Should a writer include author's notes in their book that either express thanks to the reader or provide background information on the book itself? If so, should these be at the front of the book or the back of the book?

To expand on this, is there any specific type of information that should be included in an author's notes section of a book?

  • 2
    This question is awfully general - could you try to give a more specific case, or explain what you're trying to achieve and what your concerns are?
    – Standback
    Aug 4, 2011 at 19:45
  • Wow, it's a really tough crowd today! I'm trying to get some questions started that will spark some discussion and/or involvement with the site in general. While I will concede that this question may not be up to a certain standard of excellence, I do feel it is relevant for the site. The idea was to ask a question that many writers do not generally think about when they have finished or are close to finishing their book. Aug 4, 2011 at 20:08
  • 3
    Very much appreciated, I assure you :) And hammering out a sense of what questions work better is very much part of the beta's activity. My trouble is, this is less of an answerable question and more of a "Author's notes: discuss" invitation. Are you afraid of leaving something out? Are you afraid of offending people? Are you afraid of boring the reader? Is there something specific you want to say? There's no catch-all answer, and many specific cases will have self-evident answers.
    – Standback
    Aug 4, 2011 at 20:59
  • On another forum I saw a considerable amount of discussion on this topic, and so it made me wonder whether others saw this as important or not. Personally, I do not use author's notes, but I was given cause to wonder if I should in certain cases. I was hoping that other writers might provide me with examples of the type of information they might provide or would expect to see in author's notes to help me decide whether or not they would be justified in my own writing. Aug 5, 2011 at 2:38
  • 1
    @StevenDrennon let us continue this discussion in chat
    – Standback
    Aug 5, 2011 at 6:11

4 Answers 4


There is only one question you need to ask when considering whether to include anything in a book: will the reader find some use for it? Is it entertaining and/or interesting? If so, put it in. If it's more a chance for you to show off how much research you did, but the reader will not care one whit, leave it out. Or at least leave it for later -- when the book is as popular as Harry Potter, and fans are clamoring for anything more you might have, at which point they will pay you for it.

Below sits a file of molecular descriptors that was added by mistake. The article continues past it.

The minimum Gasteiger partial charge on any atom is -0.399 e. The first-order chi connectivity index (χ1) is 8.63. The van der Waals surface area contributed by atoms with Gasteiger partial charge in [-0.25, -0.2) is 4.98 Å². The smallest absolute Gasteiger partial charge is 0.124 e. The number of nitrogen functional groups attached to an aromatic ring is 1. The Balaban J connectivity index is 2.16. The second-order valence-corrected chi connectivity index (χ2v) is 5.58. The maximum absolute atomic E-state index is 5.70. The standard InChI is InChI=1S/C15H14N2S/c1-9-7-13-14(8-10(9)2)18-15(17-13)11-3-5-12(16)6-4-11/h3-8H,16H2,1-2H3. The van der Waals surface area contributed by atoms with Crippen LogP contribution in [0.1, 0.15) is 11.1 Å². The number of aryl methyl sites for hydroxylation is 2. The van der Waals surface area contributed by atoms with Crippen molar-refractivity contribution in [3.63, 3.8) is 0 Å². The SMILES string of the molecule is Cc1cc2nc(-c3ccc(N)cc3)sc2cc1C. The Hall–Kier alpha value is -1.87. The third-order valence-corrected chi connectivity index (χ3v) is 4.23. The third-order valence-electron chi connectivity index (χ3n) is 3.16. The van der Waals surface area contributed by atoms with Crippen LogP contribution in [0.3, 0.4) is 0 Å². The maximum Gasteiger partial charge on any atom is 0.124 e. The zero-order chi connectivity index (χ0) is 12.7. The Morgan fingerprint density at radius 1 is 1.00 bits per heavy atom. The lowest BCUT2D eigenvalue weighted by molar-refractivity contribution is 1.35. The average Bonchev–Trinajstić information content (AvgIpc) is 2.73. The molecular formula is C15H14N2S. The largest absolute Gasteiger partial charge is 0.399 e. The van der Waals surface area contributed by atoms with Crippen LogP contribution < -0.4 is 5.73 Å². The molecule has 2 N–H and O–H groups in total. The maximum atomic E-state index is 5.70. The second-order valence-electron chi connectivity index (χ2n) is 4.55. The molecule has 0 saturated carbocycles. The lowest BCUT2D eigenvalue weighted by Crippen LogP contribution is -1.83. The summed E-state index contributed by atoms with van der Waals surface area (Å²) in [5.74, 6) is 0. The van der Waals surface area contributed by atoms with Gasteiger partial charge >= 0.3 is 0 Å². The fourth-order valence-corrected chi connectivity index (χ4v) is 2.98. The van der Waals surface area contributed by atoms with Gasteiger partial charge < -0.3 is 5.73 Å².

If that doesn't happen, putting it on your Web site is a good idea for a few reasons:

  1. It allows you to write this material after your manuscript has been accepted and while it is in production, instead of being on the critical path.

  2. You can update it when you find mistakes.

  3. You can use it as a springboard for engaging your readers in conversation.

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    Also, you can easily link to other sources (e.g., for background reading in historicals or science fiction).
    – Elizabeth
    Oct 4, 2011 at 14:53

I personally love it when an author takes the time to put an "author's note" into the book. it makes it feel so much more like they're writing it for you. if you are going to put a writer's note in the book, it should always be at the back. Why, you ask? Because if you put it in the front, you may ruin the ending for the reader. (Always beware of spoilers in the synopsis as well.)


Sure, why not?

I think thanks should be in front and information should be at the back. Gratitude should be expressed early on, and homework should only be offered if the reader is still interested. Otherwise the frontspiece turns into tl;dr.


Short thanks and dedications (about a page's worth, tops) can go at the front of the book, any lengthy "author's note" should, in my opinion, go towards the back, as "bonus material" 9as it were).

If it's needing to be in front to make the book readable, there's more work to be done on the book.

Sometimes, more lengthy introductions work, but the few times I've seen that, it's either been a case of "early manuscript finished by new author" or "collection of stories" and that is not your typical book.

  • A book series I very much enjoy has the bad habit of putting notes in the front. I don't particularly care what music "inspired" the book; if I was going to listen along, I'd be able to find the information just as easily in the back, and it delays me getting to the actual story. Oct 12, 2011 at 12:38

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